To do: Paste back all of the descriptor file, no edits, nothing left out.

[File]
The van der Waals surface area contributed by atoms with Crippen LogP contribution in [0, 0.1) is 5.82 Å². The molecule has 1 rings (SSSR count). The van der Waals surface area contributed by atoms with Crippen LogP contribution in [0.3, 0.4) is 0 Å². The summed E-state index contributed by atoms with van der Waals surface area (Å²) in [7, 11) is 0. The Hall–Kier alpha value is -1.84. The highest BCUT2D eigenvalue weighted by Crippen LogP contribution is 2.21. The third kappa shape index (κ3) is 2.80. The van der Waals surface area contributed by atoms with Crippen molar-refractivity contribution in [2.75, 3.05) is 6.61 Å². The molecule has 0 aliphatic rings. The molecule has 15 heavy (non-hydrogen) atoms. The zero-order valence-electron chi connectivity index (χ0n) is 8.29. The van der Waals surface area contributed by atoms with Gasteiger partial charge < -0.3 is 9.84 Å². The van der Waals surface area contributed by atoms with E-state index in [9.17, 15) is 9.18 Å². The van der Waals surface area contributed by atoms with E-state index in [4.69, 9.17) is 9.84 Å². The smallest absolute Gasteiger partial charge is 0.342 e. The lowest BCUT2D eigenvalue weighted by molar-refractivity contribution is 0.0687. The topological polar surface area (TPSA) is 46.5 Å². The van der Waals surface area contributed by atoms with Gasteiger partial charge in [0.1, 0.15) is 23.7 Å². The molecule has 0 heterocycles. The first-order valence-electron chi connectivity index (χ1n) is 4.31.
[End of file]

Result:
The van der Waals surface area contributed by atoms with Crippen LogP contribution in [0, 0.1) is 5.82 Å². The molecule has 1 rings (SSSR count). The van der Waals surface area contributed by atoms with Crippen LogP contribution in [0.3, 0.4) is 0 Å². The summed E-state index contributed by atoms with van der Waals surface area (Å²) in [7, 11) is 0. The Hall–Kier alpha value is -1.84. The highest BCUT2D eigenvalue weighted by Crippen LogP contribution is 2.21. The third kappa shape index (κ3) is 2.80. The van der Waals surface area contributed by atoms with Crippen molar-refractivity contribution in [2.75, 3.05) is 6.61 Å². The molecule has 0 aliphatic rings. The molecule has 15 heavy (non-hydrogen) atoms. The zero-order valence-electron chi connectivity index (χ0n) is 8.29. The van der Waals surface area contributed by atoms with Gasteiger partial charge < -0.3 is 9.84 Å². The van der Waals surface area contributed by atoms with E-state index in [9.17, 15) is 9.18 Å². The van der Waals surface area contributed by atoms with E-state index in [4.69, 9.17) is 9.84 Å². The smallest absolute Gasteiger partial charge is 0.342 e. The lowest BCUT2D eigenvalue weighted by molar-refractivity contribution is 0.0687. The topological polar surface area (TPSA) is 46.5 Å². The van der Waals surface area contributed by atoms with Gasteiger partial charge in [0.1, 0.15) is 23.7 Å². The molecule has 0 heterocycles. The first-order valence-electron chi connectivity index (χ1n) is 4.31.